On 17 November 1917, while the world was at war, Maria Dickin opened her first People’s Dispensary for Sick Animals of the Poor. She managed to acquire the use of a small cellar in the Whitechapel district of London and the help of a vet who agreed to donate his time and skills to the cause. Within hours of the dispensary opening its doors a huge queue formed in the street where Mrs Dickin had placed a sign saying: “Bring your sick animals – Do not let them suffer – All animals treated – All treatment free.”

 

People waited for hours to receive free treatment for their working animals and domestic pets. Soon larger premises had to be found to deal with the increasing demand. By 1921, The People’s Dispensary for Sick Animals (PDSA) had opened its first branch outside London and it was the first of many that were to spring up all over Britain.

 

Maria was a visionary who wanted animals the world over to be able to have medical treatment and their owners educated in their welfare. And she began this incredible journey by converting a horse-drawn gypsy caravan into a mobile dispensary, and along with a vet, embarked on a tour around the country.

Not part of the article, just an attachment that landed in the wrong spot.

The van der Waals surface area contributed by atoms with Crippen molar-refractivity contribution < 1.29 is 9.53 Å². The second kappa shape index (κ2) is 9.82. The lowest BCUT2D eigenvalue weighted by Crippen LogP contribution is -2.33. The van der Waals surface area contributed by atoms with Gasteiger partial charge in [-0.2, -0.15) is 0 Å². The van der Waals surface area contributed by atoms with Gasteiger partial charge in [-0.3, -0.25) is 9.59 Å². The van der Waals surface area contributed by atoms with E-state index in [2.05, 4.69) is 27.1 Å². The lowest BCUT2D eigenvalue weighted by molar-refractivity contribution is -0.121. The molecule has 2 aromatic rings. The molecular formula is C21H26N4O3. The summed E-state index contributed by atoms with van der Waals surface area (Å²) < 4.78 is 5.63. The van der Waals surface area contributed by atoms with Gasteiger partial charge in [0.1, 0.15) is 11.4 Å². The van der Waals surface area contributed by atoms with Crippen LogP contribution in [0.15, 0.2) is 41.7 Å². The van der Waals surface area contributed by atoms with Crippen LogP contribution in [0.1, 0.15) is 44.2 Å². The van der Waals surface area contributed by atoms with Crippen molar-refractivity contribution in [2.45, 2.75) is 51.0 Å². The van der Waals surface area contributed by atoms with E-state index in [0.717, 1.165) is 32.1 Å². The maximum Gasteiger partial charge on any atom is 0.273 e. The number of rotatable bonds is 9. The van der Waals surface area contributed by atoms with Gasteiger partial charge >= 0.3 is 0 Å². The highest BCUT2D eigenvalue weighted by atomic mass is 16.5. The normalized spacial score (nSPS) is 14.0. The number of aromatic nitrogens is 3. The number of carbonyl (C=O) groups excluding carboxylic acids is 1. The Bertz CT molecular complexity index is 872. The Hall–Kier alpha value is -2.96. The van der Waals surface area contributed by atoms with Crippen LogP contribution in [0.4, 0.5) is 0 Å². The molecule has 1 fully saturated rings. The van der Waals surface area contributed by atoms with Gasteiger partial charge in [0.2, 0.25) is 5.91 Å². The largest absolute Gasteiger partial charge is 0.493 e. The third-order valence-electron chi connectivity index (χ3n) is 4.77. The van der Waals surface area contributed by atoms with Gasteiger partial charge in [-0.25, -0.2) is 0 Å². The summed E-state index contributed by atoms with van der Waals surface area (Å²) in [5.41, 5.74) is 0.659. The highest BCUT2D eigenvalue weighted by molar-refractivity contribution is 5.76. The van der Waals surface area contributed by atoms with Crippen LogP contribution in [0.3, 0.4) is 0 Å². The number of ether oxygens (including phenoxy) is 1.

Gradually permanent clinics also began to emerge – in London to begin with and then to other parts of the country. Exeter saw the first permanent clinic outside of the Capital. By 1924 there were 17 clinics across the UK providing free care to 150,000 animals.

 

By 1935 Maria had established five PDSA hospitals, 71 dispensaries and 11 motor caravan dispensaries. She had also opened dispensaries in Egypt and Greece which were followed by further PDSA dispensaries in South Africa and Palestine.

 

The work of the charity continued to grow and expand. During the war years PDSA Animal Rescue Squads helped to save and treat more than a quarter of a million pets injured and buried under debris during the blitz. And in recognition of the outstanding bravery or endurance of certain animals in the line of duty, The Dickin Medal – the animal equivalent of the Victorian Cross was established by her in 1943.

 

Mrs Dickin had always said of PDSA: “We teach as we work!” and she extended this mission overseas with the charity gaining international status in the 1920s.

 

By the time of her death in 1951, Maria Dickin CBE had successfully created a charity that did as she had promised – provide free veterinary treatment for the sick and injured pets of people in need.

 

The PDSA Dickin Medal

The PDSA Dickin Medal

 

THE PDSA DICKIN MEDAL

On 21 May 2014, Military Working Dog, Sasha, became the 65th recipient of the PDSA Dickin Medal.

 

Instituted in 1943 by PDSA’s founder Maria Dickin, the PDSA Dickin Medal acknowledges outstanding acts of bravery displayed by animals serving with the Armed Forces or Civil Defence units in any theatre of war, worldwide.